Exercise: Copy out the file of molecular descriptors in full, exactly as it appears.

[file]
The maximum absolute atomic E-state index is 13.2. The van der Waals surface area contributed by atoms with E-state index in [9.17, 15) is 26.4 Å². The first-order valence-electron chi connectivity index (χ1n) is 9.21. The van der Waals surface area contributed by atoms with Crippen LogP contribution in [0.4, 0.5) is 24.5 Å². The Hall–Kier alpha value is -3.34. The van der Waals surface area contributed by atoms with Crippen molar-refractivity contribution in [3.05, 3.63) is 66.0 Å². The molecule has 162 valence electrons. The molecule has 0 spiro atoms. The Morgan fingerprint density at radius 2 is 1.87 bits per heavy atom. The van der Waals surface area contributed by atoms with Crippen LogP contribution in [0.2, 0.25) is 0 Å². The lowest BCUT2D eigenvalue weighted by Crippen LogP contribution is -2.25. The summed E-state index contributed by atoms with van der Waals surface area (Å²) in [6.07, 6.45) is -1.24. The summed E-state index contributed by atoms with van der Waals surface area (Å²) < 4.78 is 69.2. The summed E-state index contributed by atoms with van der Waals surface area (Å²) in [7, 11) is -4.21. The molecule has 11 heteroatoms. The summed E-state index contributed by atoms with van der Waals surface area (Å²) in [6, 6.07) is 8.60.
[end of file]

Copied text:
The maximum absolute atomic E-state index is 13.2. The van der Waals surface area contributed by atoms with E-state index in [9.17, 15) is 26.4 Å². The first-order valence-electron chi connectivity index (χ1n) is 9.21. The van der Waals surface area contributed by atoms with Crippen LogP contribution in [0.4, 0.5) is 24.5 Å². The Hall–Kier alpha value is -3.34. The van der Waals surface area contributed by atoms with Crippen molar-refractivity contribution in [3.05, 3.63) is 66.0 Å². The molecule has 162 valence electrons. The molecule has 0 spiro atoms. The Morgan fingerprint density at radius 2 is 1.87 bits per heavy atom. The van der Waals surface area contributed by atoms with Crippen LogP contribution in [0.2, 0.25) is 0 Å². The lowest BCUT2D eigenvalue weighted by Crippen LogP contribution is -2.25. The summed E-state index contributed by atoms with van der Waals surface area (Å²) in [6.07, 6.45) is -1.24. The summed E-state index contributed by atoms with van der Waals surface area (Å²) < 4.78 is 69.2. The summed E-state index contributed by atoms with van der Waals surface area (Å²) in [7, 11) is -4.21. The molecule has 11 heteroatoms. The summed E-state index contributed by atoms with van der Waals surface area (Å²) in [6, 6.07) is 8.60.